The organisation of the conference only allowed for a few forays out into Changsha city and environs. The first was a pleasant trip to the Hunan Museum and a preview of the new exhibition centre where there was a special exhibtion of selections of previously unseen strips from Hunan, Hubei and Jiangxi, including some from Zouma lou and Zhangjiashan. The second was a trip to the Yuelu academy, which was established by Zhu Dong, magistrate of Tanzhou Prefecture in 976. There was a large turnout of keen university student s and local press who listened critically and asked many questions. Keynote speeches were delivered from the Song lecture hall, once the platform for Zhu Xi's lectures, and crowned appropriately with Kang Xi's inscription ' Xue Da Xing Tian' 學達性天 'they that learn will reach nature and heaven'. In the sweltering mid-summer heat we listened Li Xueqin who stressed the importance of international scholarship and cross-disciplinary studies to the project to determine accurately the chronology of the early dynasties. With the coincidence of data between the oracle bones, bronze inscriptions and the sequences recorded in Shiji, he believes it is possible to verify the dates working back from 841BC. In particular he impressed upon us the importance of scientific verification of astronomical data in the received histories. He also spoke about how evidence from Xingzi ming chu and yue ji 藥記 chapter of the Liji show how some concepts traditionally associated neo-Confucianism such as tianli 天理 and renyu 人欲 (仁?) may have already existed in the Warring States period.
Michael Loewe gave a spirited lecture on the importance of textual criticism. He expounded upon how the newly found manuscripts lead towards solution of many of the major scholarly problems in reading transmitted texts - which of several received copies is to be preferred, the earliest or most authentic, what is the intellectual background of our existing texts.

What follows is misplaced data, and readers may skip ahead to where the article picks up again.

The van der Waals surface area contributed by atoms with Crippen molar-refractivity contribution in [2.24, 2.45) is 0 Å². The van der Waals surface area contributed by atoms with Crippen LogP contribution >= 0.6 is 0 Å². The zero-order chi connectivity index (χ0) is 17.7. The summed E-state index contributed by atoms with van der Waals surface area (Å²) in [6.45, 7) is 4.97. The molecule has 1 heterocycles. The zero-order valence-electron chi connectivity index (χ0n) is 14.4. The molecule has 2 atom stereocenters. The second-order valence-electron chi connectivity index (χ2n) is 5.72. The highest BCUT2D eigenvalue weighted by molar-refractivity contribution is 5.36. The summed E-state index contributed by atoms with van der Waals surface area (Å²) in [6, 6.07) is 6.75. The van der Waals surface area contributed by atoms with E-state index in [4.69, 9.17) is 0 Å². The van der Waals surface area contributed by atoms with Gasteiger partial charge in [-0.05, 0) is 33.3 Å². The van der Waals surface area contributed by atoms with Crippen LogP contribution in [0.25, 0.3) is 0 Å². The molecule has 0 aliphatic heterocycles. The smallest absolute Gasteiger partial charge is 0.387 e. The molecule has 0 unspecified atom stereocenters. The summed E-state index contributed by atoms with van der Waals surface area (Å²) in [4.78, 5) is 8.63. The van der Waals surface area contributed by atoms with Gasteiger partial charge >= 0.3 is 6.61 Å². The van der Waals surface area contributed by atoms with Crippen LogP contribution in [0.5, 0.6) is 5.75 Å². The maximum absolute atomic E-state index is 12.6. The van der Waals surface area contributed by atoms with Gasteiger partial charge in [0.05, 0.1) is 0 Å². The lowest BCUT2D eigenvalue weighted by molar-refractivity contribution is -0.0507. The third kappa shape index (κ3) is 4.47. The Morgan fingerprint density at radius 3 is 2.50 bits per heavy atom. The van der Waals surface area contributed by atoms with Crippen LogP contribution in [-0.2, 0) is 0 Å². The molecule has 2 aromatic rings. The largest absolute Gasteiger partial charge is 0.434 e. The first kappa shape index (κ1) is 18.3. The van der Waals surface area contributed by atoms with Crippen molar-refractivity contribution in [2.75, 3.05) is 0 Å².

The conference had been punctuated by lavish banquets with regular drinking games. After the Yuelu shuyuan lectures we tucked into some local Hunan fare, distinguished by a little extra chilli in the zhouzi 肘子 'casseroled knuckle of pork' and the popular, smoky flavours of Maojia cai 毛家菜. It was often hard work keeping up with the schedule of papers, but there were so many displays of generosity both in spirit and, more concretely, in complementary publications that the whole event was one that I will remember with considerable pleasure. Finally, I must say that this report is a group effort and I am grateful for the help of Michael Loewe, Carine Defoort, Wang Shumin, Liu Lexian and Susan Weld for reports about the panels I did not attend, as well as the comments of Christopher Cullen and Paul Thompson. I am, however, responsible for any mistakes in this final report.